Monocular Myopia Management

Monocular Myopia Management: unilateral and anisometropic myopia

How should you best manage children with unilateral or anisometropic myopia? Learn about what drives aniso-myopic development, associations with amblyopia and ocular pathology, and the evidence base for orthokeratology to slow aniso-myopic eye growth.

Managing unilateral myopia

Unilateral myopia can present a challenge to both myopia correction and control choices. In this case study, learn about which interventions have evidence for myopia control and reducing anisometropia, as well as the considerations for monocular versus binocular correction and treatment.

Is it myopia progression or early keratoconus?

How would you manage a progressing myope with early keratoconus? In this case, refractive progression of myopia was not just due to axial elongation, and astute repeated measurement of both the corneal curvature and axial length helped with accurate diagnosis.

Selecting an option: Clinical Decision Trees in myopia management

There is no one-size-fits-all when prescribing for childhood myopia control. Which option should you choose? In this important reference article, we ask you to consider three key questions which form clinical decision trees in myopia management.

Atropine – wonder or weak treatment?

Atropine has been the apparent hero of myopia management since the 2006 ATOM1 study, and since then, low concentration 0.01% atropine has become the new hero and then fallen out of favour. This article describes how lower concentrations work to balance efficacy and side effects, which should we select now, and what newer research on formulations and combinations can tell us.

Four reasons why binocular vision matters in myopia management

Binocular vision is a much neglected (and even maligned?) domain of eye care where I’ve had numerous colleagues say their professional excitement and learning opportunities have been reinvigorated through seeing the clinical imperative and application in practice. Not only does binocular vision assessment add so much more to your clinical picture, and make optometric life more interesting, it could be the secret sauce that helps us bridge the gap towards 100% efficacy.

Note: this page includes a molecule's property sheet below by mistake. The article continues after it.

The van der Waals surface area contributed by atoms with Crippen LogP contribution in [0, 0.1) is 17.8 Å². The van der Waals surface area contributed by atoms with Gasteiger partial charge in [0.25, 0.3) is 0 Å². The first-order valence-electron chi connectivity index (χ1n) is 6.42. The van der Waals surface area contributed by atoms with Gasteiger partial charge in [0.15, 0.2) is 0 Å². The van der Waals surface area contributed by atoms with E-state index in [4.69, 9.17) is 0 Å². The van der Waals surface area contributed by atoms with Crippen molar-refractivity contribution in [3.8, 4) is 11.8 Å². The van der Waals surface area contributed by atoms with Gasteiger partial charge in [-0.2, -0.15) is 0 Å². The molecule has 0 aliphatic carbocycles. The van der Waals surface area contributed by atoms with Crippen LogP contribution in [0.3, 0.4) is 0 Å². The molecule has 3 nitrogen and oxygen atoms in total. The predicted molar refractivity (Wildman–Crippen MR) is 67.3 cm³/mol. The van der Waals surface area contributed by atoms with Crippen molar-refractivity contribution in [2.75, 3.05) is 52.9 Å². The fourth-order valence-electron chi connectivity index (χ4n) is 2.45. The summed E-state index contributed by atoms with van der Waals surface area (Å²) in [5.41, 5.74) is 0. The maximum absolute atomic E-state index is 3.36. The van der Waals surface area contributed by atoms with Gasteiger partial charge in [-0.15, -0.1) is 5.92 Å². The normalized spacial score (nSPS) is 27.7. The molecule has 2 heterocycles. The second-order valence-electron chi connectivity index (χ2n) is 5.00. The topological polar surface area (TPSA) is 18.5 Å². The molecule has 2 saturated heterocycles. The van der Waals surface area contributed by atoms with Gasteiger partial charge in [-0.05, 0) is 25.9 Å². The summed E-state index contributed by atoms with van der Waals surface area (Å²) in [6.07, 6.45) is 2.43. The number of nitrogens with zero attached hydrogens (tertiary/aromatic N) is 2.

Getting started – choosing a treatment for fast myopia progressors

Myopia control is vital for children with fast myopia progression. What are the key risk factors for faster myopia progression? What clinical findings indicate a more proactive myopia management strategy may be required? This case describes risk factors and evidence-based treatment options for fast myopia progressors.

Three clinical pillars for myopia management

Once the myopia management message has been communicated to the parent and patient – information on expectations, efficacy and safety – and the initial correction has been selected, there are three key areas of clinical focus.

How can we set myopia control expectations?

When setting myopia control expectations both at outset and follow up, it is important to compare the child’s observed myopia progression to ‘average’, and to then judge the expected outcomes of treatment. Bringing their lifestyle, motivations and abilities into consideration is also important. Here we explore how to use resources in practice to set expectations and gauge success along the way.